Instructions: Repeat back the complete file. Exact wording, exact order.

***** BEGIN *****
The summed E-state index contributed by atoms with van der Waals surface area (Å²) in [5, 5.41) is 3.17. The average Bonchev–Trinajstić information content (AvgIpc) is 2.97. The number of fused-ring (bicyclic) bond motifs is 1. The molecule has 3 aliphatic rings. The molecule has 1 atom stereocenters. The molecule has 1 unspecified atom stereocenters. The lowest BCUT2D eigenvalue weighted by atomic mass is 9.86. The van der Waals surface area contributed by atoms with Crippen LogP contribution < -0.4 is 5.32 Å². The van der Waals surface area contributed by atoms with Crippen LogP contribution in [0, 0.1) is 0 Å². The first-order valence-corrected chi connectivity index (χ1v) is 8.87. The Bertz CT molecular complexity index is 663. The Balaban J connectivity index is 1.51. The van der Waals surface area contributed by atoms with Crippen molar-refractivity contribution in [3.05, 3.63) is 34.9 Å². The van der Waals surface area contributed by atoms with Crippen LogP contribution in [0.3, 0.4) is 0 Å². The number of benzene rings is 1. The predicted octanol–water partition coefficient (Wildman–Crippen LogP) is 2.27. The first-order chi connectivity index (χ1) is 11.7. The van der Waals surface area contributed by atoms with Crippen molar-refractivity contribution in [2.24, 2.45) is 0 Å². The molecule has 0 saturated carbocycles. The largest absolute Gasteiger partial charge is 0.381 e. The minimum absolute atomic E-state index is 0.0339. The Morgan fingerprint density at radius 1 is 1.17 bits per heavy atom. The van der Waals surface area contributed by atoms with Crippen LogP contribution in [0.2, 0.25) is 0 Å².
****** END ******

The summed E-state index contributed by atoms with van der Waals surface area (Å²) in [5, 5.41) is 3.17. The average Bonchev–Trinajstić information content (AvgIpc) is 2.97. The number of fused-ring (bicyclic) bond motifs is 1. The molecule has 3 aliphatic rings. The molecule has 1 atom stereocenters. The molecule has 1 unspecified atom stereocenters. The lowest BCUT2D eigenvalue weighted by atomic mass is 9.86. The van der Waals surface area contributed by atoms with Crippen LogP contribution < -0.4 is 5.32 Å². The van der Waals surface area contributed by atoms with Crippen LogP contribution in [0, 0.1) is 0 Å². The first-order valence-corrected chi connectivity index (χ1v) is 8.87. The Bertz CT molecular complexity index is 663. The Balaban J connectivity index is 1.51. The van der Waals surface area contributed by atoms with Crippen molar-refractivity contribution in [3.05, 3.63) is 34.9 Å². The van der Waals surface area contributed by atoms with Crippen LogP contribution in [0.3, 0.4) is 0 Å². The number of benzene rings is 1. The predicted octanol–water partition coefficient (Wildman–Crippen LogP) is 2.27. The first-order chi connectivity index (χ1) is 11.7. The van der Waals surface area contributed by atoms with Crippen molar-refractivity contribution in [2.24, 2.45) is 0 Å². The molecule has 0 saturated carbocycles. The largest absolute Gasteiger partial charge is 0.381 e. The minimum absolute atomic E-state index is 0.0339. The Morgan fingerprint density at radius 1 is 1.17 bits per heavy atom. The van der Waals surface area contributed by atoms with Crippen LogP contribution in [0.2, 0.25) is 0 Å².